If I were to be paranoid, I would think the obscure nature of the government writing I read was a deliberate attempt to meet the letter and not the spirit of the law while forestalling any real, actionable information delivery. For example, one piece addressed to parents of kids headed to court sported several lengthy words and bore no contact information at all (translation: don’t give me no questions). More likely, it was written by well meaning persons who are unaware that the average reading level is sixth grade and that it might be helpful to beta test your writing with a sample of intended recipients before release. The authors might, on the other hand, like to hire a former anthropology student of mine who, when I pointed out that her term paper title had nothing to do with the paper, smugly replied, “My writing professors told me a title shouldn’t give the story away.” There’s another person with a gift for ignoring the needs of the intended recipient.

The nutrition label dust-up may well go the way of past long-term marital spats with no useful outcome in sight (example: the long running “Is photography art?” dispute from the early years of our marriage, which sometimes turned loud). Or, if we are lucky, it will become the subject of parody, in the same league as “Sandwiches must be cut vertically” (which generally provokes laughter). Hopefully, we can eventually agree on this one sliver of a point: writers need to understand their own intentions and recognize that if these include imparting knowledge to an audience, they may have to compromise on the language used.

Totally, Carelessly, Truly, Madly, Deeply Considering Adverbs

After seeing a year-end summary that expressed concern about the “national depletion of indignation through the careless overuse of adverbs,” I conducted one of my unscientific reviews of internet opinion on the subject of adverb usage. Having read several articles and tomes about writing practice, I have certainly (uh,oh) heard the criticism of writing that relies too heavily (oops) on adverbs to describe action. According to one articleStephen King apparently (shoot!) once said  “the road to hell is paved with adverbs.” Completely, I assume. There is a current fashion for using the word “actually” way too often to be considered as well. I have even caught this little interloper creeping into my own technical writing at work without adding anything useful to the statements being made (other than upping the word count). Actually, the prevailing wisdom of the moment (I mean the few minutes I spent hurriedly [well, it’s true] “researching” this post) is less harsh than the “zero tolerance” advice one got in the past about adverb use and more along the lines of “all things in moderation.” Naturally. Just be careful out there with your loaded adverbs.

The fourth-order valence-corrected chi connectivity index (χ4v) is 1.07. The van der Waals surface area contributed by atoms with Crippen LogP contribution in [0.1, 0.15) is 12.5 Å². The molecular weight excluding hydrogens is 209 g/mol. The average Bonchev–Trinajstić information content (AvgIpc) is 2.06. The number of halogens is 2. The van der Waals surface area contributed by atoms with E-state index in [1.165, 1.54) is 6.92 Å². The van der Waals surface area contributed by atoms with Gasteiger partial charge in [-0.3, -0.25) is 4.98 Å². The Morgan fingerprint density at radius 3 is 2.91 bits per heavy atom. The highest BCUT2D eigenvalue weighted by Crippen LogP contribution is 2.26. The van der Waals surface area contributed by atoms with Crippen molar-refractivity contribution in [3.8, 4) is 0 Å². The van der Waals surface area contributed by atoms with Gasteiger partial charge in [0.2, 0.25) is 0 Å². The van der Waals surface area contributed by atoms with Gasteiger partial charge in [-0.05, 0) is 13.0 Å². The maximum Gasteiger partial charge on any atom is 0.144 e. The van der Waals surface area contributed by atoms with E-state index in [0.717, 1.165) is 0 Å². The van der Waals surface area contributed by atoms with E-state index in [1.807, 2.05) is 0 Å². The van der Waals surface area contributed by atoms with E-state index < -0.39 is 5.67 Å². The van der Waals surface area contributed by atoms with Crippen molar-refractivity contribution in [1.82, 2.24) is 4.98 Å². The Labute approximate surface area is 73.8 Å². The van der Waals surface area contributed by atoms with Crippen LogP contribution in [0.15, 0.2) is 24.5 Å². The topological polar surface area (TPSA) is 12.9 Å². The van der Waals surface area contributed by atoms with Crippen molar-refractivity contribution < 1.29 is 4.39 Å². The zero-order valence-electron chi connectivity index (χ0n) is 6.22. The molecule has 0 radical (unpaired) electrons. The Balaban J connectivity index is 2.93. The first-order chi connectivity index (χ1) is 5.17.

Riding with a Cause

I found this piece in my local paper last fall:

Here is the story of a couple whose marriage was torn asunder by tragedy and resurrected by their joint love of motorcycles and desire to honor the memory of their son.

“Julian and Betsy Harwood, of Manchester, will get on the bike again on Saturday and ride in memory of their son, Talon, who died after suffering an asthma attack seven years ago. The Harwoods hope more than 100 other riders will join them on the third annual Talon Harwood Memorial Ride, which is raising money for LifeFlight of Maine. This year, the ride will take on even more meaning.

“Because we’re getting married this year there may be quite a showing,” Julian Harwood said.

The couple divorced in 2009, three years after Talon’s death and just a few months shy of their 20th anniversary. The strain of dealing with their son’s death was a big part of the reason the couple decided to split up, Julian said.

Their marriage ended on paper, but the couple’s relationship never really did. The Harwoods, a former Hallowell police officer and a nurse, continued to spend time together, much of which was spent on Julian’s motorcycle.

“We rode the first 5,000 miles without saying a word to each other,” he said. “It was kind of our church. That’s how we got back together.”

He bought the bike, which a fellow police officer rode in the procession at Talon’s funeral, a couple years after his son’s death.

“I’d never ridden a motorcycle before,” Harwood said.
On Saturday, the two will say their vows at Pemaquid Point. They will promise each other they will keep riding together, no matter how scary or tragic the trip gets.

The two began to reconnect on their rides and they were introduced to communities, like the Defenders Motorcycle Club, who helped lift them out of the grief they continued to carry with them.

“The whole community helped us get back together,” Harwood said. “The pain will never go away. You just find a better way to deal with it.””